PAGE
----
Congress gave consumers a private right of action in federal court, § 1681p, for a reporting agency's breaching these duties negligently, § 1681 o, or willfully, § 1681n. If the consumer successfully proves a negligent breach he can recover his actual damages and reasonable attorney's fees. § 1681 o. If the breach was done willfully, the consumer can recover actual damages “of not less than $ 100 and not more than $ 1,000,” as well as punitive damages as the court may allow, and reasonable attorney's fees. § 1681n.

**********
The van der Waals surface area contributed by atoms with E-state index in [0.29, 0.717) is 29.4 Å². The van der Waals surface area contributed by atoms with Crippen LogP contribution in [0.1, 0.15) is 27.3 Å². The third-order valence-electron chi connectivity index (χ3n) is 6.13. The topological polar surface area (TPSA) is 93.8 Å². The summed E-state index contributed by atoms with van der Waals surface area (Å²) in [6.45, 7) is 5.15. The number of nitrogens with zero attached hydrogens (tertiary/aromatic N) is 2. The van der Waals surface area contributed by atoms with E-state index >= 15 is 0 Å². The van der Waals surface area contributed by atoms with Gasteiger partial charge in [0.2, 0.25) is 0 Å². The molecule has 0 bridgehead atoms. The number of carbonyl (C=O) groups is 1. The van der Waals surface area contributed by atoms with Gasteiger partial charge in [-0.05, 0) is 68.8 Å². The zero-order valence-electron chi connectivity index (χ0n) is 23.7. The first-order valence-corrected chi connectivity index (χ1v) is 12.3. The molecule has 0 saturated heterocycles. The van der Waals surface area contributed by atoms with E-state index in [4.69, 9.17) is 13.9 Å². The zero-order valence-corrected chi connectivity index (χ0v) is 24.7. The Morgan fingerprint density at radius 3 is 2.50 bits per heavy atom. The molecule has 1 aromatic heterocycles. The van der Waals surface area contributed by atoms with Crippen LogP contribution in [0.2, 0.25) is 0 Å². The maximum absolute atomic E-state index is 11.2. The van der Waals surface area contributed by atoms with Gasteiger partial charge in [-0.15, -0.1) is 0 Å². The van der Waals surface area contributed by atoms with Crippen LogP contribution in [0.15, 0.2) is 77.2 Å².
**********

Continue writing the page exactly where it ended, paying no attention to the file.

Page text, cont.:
[1] [2] For a consumer to recover actual damages, the consumer can show either out-of-pocket losses, or evidence of humiliation or mental distress, or both. Cousin v. Trans Union Corp., 246 F.3d 359, 370, n. 15 (5th Cir.2001) (reversing jury award under § 1681e(b) as a matter of law because the plaintiff failed to show sufficient evidence of actual damages). See also Casella v. Equifax Credit Info. Servs., 56 F.3d 469, 474 (2nd Cir.1995), cert. denied, 517 U.S. 1150, 116 S.Ct. 1452, 134 L.Ed.2d 571 (1996) (collecting cases that show that under the FCRA, “ ‘actual damages' may include humiliation and mental distress, even in the absence of out-of-pocket expenses”). To make out a cause of action for actual damages, the damages must be attributable to the defendant. Crabill v. Trans Union, L.L.C., 259 F.3d 662, 664 (7th Cir.2001) (“Without a causal relation between the violation of the statute and the loss of credit, or some other harm, a plaintiff cannot obtain an award of ‘actual damages” ’). See also Casella, 56 F.3d at 474 (affirming summary judgment for defendants where plaintiff failed to show that his mental distress was caused by defendants' action).